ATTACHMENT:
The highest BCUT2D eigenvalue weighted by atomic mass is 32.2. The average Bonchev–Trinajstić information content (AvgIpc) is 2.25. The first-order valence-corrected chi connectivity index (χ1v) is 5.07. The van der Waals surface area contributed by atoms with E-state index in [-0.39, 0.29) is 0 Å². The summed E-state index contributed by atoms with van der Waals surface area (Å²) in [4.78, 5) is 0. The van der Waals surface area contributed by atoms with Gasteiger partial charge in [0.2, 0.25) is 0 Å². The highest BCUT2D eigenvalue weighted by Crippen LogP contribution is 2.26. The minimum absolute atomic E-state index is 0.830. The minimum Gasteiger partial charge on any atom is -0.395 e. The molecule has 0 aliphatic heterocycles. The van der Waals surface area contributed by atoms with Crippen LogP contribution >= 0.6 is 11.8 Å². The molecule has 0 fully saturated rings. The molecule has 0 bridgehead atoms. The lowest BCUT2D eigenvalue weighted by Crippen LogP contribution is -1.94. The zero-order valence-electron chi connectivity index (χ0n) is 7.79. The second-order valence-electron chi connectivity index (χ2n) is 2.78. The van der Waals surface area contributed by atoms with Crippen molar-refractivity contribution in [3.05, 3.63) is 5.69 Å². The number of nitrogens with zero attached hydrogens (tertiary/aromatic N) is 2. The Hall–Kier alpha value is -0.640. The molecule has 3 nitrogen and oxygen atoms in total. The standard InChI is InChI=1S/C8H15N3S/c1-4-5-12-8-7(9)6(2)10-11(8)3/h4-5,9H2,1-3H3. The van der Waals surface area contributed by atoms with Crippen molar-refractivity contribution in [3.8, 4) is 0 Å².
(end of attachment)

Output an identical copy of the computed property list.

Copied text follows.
The highest BCUT2D eigenvalue weighted by atomic mass is 32.2. The average Bonchev–Trinajstić information content (AvgIpc) is 2.25. The first-order valence-corrected chi connectivity index (χ1v) is 5.07. The van der Waals surface area contributed by atoms with E-state index in [-0.39, 0.29) is 0 Å². The summed E-state index contributed by atoms with van der Waals surface area (Å²) in [4.78, 5) is 0. The van der Waals surface area contributed by atoms with Gasteiger partial charge in [0.2, 0.25) is 0 Å². The highest BCUT2D eigenvalue weighted by Crippen LogP contribution is 2.26. The minimum absolute atomic E-state index is 0.830. The minimum Gasteiger partial charge on any atom is -0.395 e. The molecule has 0 aliphatic heterocycles. The van der Waals surface area contributed by atoms with Crippen LogP contribution >= 0.6 is 11.8 Å². The molecule has 0 fully saturated rings. The molecule has 0 bridgehead atoms. The lowest BCUT2D eigenvalue weighted by Crippen LogP contribution is -1.94. The zero-order valence-electron chi connectivity index (χ0n) is 7.79. The second-order valence-electron chi connectivity index (χ2n) is 2.78. The van der Waals surface area contributed by atoms with Crippen molar-refractivity contribution in [3.05, 3.63) is 5.69 Å². The number of nitrogens with zero attached hydrogens (tertiary/aromatic N) is 2. The Hall–Kier alpha value is -0.640. The molecule has 3 nitrogen and oxygen atoms in total. The standard InChI is InChI=1S/C8H15N3S/c1-4-5-12-8-7(9)6(2)10-11(8)3/h4-5,9H2,1-3H3. The van der Waals surface area contributed by atoms with Crippen molar-refractivity contribution in [3.8, 4) is 0 Å².